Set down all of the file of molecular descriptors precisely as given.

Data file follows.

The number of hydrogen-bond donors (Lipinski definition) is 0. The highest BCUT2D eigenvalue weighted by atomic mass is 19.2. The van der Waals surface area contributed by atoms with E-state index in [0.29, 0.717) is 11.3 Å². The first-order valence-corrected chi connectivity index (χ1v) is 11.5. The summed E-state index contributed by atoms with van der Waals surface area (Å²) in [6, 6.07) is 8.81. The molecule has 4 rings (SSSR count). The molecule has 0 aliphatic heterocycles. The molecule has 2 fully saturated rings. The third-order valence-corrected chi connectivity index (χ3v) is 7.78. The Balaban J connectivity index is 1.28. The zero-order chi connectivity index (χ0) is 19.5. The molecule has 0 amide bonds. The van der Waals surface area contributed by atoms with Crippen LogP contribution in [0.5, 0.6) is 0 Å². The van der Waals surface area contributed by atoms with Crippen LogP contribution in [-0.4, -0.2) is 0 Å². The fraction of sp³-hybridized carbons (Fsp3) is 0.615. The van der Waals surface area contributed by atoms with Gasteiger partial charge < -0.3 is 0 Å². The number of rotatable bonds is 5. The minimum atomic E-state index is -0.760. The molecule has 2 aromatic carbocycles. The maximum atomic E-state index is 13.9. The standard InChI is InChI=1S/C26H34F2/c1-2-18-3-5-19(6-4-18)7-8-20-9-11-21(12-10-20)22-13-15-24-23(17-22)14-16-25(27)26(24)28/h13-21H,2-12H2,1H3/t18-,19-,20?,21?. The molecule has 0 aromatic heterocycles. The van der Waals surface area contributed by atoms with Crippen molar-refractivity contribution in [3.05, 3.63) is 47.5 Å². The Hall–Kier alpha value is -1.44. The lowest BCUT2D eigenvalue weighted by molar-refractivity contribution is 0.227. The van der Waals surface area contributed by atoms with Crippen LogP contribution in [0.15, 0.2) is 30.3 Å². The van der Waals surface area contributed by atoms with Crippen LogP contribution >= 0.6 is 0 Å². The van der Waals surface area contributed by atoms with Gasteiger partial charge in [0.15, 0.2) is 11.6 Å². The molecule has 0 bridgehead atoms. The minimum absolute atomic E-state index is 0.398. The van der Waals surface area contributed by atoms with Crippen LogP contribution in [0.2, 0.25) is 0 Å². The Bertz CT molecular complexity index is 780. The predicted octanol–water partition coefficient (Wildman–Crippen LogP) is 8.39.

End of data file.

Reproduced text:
The number of hydrogen-bond donors (Lipinski definition) is 0. The highest BCUT2D eigenvalue weighted by atomic mass is 19.2. The van der Waals surface area contributed by atoms with E-state index in [0.29, 0.717) is 11.3 Å². The first-order valence-corrected chi connectivity index (χ1v) is 11.5. The summed E-state index contributed by atoms with van der Waals surface area (Å²) in [6, 6.07) is 8.81. The molecule has 4 rings (SSSR count). The molecule has 0 aliphatic heterocycles. The molecule has 2 fully saturated rings. The third-order valence-corrected chi connectivity index (χ3v) is 7.78. The Balaban J connectivity index is 1.28. The zero-order chi connectivity index (χ0) is 19.5. The molecule has 0 amide bonds. The van der Waals surface area contributed by atoms with Crippen LogP contribution in [0.5, 0.6) is 0 Å². The van der Waals surface area contributed by atoms with Crippen LogP contribution in [-0.4, -0.2) is 0 Å². The fraction of sp³-hybridized carbons (Fsp3) is 0.615. The van der Waals surface area contributed by atoms with Gasteiger partial charge < -0.3 is 0 Å². The number of rotatable bonds is 5. The minimum atomic E-state index is -0.760. The molecule has 2 aromatic carbocycles. The maximum atomic E-state index is 13.9. The standard InChI is InChI=1S/C26H34F2/c1-2-18-3-5-19(6-4-18)7-8-20-9-11-21(12-10-20)22-13-15-24-23(17-22)14-16-25(27)26(24)28/h13-21H,2-12H2,1H3/t18-,19-,20?,21?. The molecule has 0 aromatic heterocycles. The van der Waals surface area contributed by atoms with Crippen molar-refractivity contribution in [3.05, 3.63) is 47.5 Å². The Hall–Kier alpha value is -1.44. The lowest BCUT2D eigenvalue weighted by molar-refractivity contribution is 0.227. The van der Waals surface area contributed by atoms with Crippen LogP contribution in [0.15, 0.2) is 30.3 Å². The van der Waals surface area contributed by atoms with Crippen LogP contribution >= 0.6 is 0 Å². The van der Waals surface area contributed by atoms with Gasteiger partial charge in [0.15, 0.2) is 11.6 Å². The molecule has 0 bridgehead atoms. The minimum absolute atomic E-state index is 0.398. The van der Waals surface area contributed by atoms with Crippen LogP contribution in [0.2, 0.25) is 0 Å². The Bertz CT molecular complexity index is 780. The predicted octanol–water partition coefficient (Wildman–Crippen LogP) is 8.39.